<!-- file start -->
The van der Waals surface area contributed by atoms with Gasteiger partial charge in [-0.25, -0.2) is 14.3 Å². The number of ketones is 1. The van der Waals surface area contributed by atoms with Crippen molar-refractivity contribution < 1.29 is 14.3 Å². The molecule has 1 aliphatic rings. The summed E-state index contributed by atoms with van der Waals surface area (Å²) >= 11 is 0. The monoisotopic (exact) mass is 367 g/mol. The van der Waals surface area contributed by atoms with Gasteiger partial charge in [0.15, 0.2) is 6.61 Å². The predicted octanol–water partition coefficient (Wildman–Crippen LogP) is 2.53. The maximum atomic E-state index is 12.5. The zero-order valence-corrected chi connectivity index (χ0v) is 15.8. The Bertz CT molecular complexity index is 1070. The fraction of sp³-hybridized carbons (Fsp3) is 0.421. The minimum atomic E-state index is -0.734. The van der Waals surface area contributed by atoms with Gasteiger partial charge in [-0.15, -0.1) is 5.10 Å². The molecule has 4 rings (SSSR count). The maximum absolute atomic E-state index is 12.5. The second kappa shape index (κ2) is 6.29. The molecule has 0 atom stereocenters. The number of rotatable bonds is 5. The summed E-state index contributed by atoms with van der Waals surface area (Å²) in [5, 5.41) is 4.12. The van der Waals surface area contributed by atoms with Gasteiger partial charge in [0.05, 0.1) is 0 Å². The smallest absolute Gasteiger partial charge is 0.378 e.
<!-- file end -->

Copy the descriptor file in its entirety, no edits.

The van der Waals surface area contributed by atoms with Gasteiger partial charge in [-0.25, -0.2) is 14.3 Å². The number of ketones is 1. The van der Waals surface area contributed by atoms with Crippen molar-refractivity contribution < 1.29 is 14.3 Å². The molecule has 1 aliphatic rings. The summed E-state index contributed by atoms with van der Waals surface area (Å²) >= 11 is 0. The monoisotopic (exact) mass is 367 g/mol. The van der Waals surface area contributed by atoms with Gasteiger partial charge in [0.15, 0.2) is 6.61 Å². The predicted octanol–water partition coefficient (Wildman–Crippen LogP) is 2.53. The maximum atomic E-state index is 12.5. The zero-order valence-corrected chi connectivity index (χ0v) is 15.8. The Bertz CT molecular complexity index is 1070. The fraction of sp³-hybridized carbons (Fsp3) is 0.421. The minimum atomic E-state index is -0.734. The van der Waals surface area contributed by atoms with Gasteiger partial charge in [-0.15, -0.1) is 5.10 Å². The molecule has 4 rings (SSSR count). The maximum absolute atomic E-state index is 12.5. The second kappa shape index (κ2) is 6.29. The molecule has 0 atom stereocenters. The number of rotatable bonds is 5. The summed E-state index contributed by atoms with van der Waals surface area (Å²) in [5, 5.41) is 4.12. The van der Waals surface area contributed by atoms with Gasteiger partial charge in [0.05, 0.1) is 0 Å². The smallest absolute Gasteiger partial charge is 0.378 e.